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Weekend Reading: Mother's Day Edition

Weekend Reading-Amazon Book ReviewNormally this is where the Amazon editors wax on about what's on our to-read piles, but with Mother's Day approaching, it seemed only fitting that we dedicate this edition of Weekend Reading to some of the very special women who nurtured our love of the written word (and we are ever so grateful, for that, and so much more). So without further ado, this is what our Moms are reading:

Toni Wood (Adrian Liang's Mom): I enjoy reading histories, factual or not. The Nightingale by Kristin Hannah was my favorite one to read this year. It's hard to believe that France was so dangerous only 75 years ago, since it has been a major tourist destination in my lifetime. Since reading the book, I've talked to a friend who grew up at the same time and experienced some of the same events.

I've also enjoyed reading Mary Balogh's Survivors Club series about a group of fictional men and one woman who survived the Peninsular War in Spain. However, their road to recovery took years. It was a good romance series which dealt with both physical and emotional issues to be met and conquered.

Recently I began The Life-Changing Magic of Tidying Up by Marie Kondo. I'm taking notes and may put it into practice after the gardens are put in. (Or maybe not. It may be more fun to sit back, enjoy my garden, and read a new romance.)

Cynthia Kodicek (Erin Kodicek's Mom): I'm currently reading Thomas Jefferson: The Art of Power by Jon Meacham. This is one serious and slow-cooker read! (I read while cooking!) I am now through 250 out of 500 laborious pages.  Laborious = kinda boring unless you are a history teacher, which I am not.  To be fair, the author portrays the complicated Thomas Jefferson in a very astute manner. I continue to read the remainder of the book because I am learning so much about history that parallels modern day.  Mr. Jefferson was tenacious in implementing policies he felt were best for the country at a time of great political upheaval.  At the same time, in his steadfastness, Mr. Jefferson was known for being kind and respectful of opponents who did not share his opinions (take note 2016 candidates!).

And this is a little off topic, but, there can be no better connection between Mother and Daughter than discussing a good book!  You get to know each other in a very deep and intimate way.  Can't wait to get my Mother's Day book!  Hint, hint!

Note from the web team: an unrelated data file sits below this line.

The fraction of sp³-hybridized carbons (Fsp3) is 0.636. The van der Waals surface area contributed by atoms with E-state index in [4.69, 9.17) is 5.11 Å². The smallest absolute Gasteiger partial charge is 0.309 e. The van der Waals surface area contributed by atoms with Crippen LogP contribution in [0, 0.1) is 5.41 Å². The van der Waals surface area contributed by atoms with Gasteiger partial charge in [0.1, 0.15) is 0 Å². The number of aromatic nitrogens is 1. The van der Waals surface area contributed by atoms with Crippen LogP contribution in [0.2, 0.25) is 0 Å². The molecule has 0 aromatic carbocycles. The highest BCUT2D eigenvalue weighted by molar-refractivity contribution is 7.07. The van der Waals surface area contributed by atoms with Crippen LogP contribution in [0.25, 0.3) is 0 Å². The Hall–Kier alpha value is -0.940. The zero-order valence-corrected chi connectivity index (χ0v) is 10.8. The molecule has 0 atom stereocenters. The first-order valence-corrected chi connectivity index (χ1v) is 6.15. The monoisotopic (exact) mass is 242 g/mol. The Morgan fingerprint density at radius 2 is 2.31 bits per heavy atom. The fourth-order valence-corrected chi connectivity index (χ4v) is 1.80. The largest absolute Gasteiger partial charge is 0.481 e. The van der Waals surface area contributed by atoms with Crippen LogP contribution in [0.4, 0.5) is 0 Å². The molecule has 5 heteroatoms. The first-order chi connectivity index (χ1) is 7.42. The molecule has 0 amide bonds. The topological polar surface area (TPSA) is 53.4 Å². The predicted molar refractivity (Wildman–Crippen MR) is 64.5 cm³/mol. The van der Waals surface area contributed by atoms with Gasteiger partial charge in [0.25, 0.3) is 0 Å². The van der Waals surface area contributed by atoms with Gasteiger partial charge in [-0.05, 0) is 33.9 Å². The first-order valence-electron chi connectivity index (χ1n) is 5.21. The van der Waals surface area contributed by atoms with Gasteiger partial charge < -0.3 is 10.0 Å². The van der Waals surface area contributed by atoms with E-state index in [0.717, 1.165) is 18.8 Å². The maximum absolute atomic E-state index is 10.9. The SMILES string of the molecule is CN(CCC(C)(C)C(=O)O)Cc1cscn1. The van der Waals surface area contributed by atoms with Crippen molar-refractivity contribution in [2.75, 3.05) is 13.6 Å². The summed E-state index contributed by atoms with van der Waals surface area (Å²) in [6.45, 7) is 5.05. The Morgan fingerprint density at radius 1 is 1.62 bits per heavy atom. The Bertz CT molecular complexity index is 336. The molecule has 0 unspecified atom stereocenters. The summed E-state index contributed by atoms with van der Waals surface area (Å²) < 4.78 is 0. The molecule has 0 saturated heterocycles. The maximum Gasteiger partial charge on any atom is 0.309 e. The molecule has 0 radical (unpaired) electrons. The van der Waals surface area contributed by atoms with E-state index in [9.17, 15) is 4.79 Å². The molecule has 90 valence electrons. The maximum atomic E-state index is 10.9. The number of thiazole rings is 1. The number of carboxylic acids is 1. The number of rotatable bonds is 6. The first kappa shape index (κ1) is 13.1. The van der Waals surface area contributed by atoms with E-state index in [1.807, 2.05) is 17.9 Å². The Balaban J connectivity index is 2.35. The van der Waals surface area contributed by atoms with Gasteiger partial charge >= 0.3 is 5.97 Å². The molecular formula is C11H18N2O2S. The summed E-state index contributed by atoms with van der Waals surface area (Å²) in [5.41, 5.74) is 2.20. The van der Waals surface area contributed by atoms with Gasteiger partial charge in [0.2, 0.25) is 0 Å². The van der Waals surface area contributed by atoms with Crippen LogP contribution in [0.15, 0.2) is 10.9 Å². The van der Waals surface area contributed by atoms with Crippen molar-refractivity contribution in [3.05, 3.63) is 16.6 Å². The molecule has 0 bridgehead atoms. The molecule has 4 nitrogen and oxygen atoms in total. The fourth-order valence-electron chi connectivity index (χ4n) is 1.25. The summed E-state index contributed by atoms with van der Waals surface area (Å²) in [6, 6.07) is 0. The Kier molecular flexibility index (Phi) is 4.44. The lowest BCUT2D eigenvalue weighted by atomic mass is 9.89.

Vicki Smith (Penny Mann's Mom): I was just looking at the books I have been reading lately and was amazed to see that the last 3 books I've read (including what I am now reading) have dealt with "Mothers" in very different ways.

The Yellow Crocus by Liala Ibrahim showed the awesome love a young slave girl had for her child. Even though Mattie had to love her own child from a distance, she never lost her love nor gave up hope to once again be together.

What a different story in The Rainbow Comes and Goes by Anderson Cooper and Gloria Vanderbilt.  Proving that wealth and fame may not necessarily keep a family close, with wonderful communication.  Yet, showing there's no time limit for learning and listening to each other.

I'm now reading Mother, Can You Not? by Kate Siegel which just shows Mothers (and daughters in this case)  must keep a sense of humor at any age.  I laugh out loud at some of the things I may have said and grateful for all the things I certainly didn't say. 

All of these wonderful books show that being a Mother doesn't stop...and it pays to keep open lines of communication and love at the top of "Mom's To-Do List."

Seira Wilson's Mom: My mom just had her hip replaced so she's doing A LOT of reading this week.  Right now she's on LaRose by Louise Erdrich and loving it. She's a huge Erdrich fan already so no big surprise she's enjoying this one. We were talking about what she's read lately and she thought The Yid by Paul Goldberg was delightful and asked me to get her a physical copy because she'd read it on her Kindle. Also on her bedside table (i.e.: books I brought home for her): The Last Painting of Sara De Vos and Flight of Dreams.

Finally, we also want to honor the Moms who are no longer with us, but greatly missed...

Sara Nelson: My mother always told me to ignore Mother's Day, that it was a made-up holiday and that, besides, I should love her every day of the year. I told my son pretty much the same thing: hold the flowers, just a cheerful phone call or text will do me fine. (Though every once in a while a pair of earrings bought at the flea market can be nice, too). But since my mother died in November 2014, I feel a little differently about the holiday – how dare people take their moms for granted, I say. Anyway, I grew up with a mother who gave me books and she grew old with a daughter giving her books...then large print books...then audio books. But if I can't give my mother a book this Mother's Day, I can, maybe, reread some of the books she gave me, with which I will forever associate her. A Tree Grows in Brooklyn, Marjorie Morningstar and...wait for it...that racy feminist icon, Fear of Flying. Clearly, June Nelson was a woman ahead of her time. Happy Mother's Day, All!

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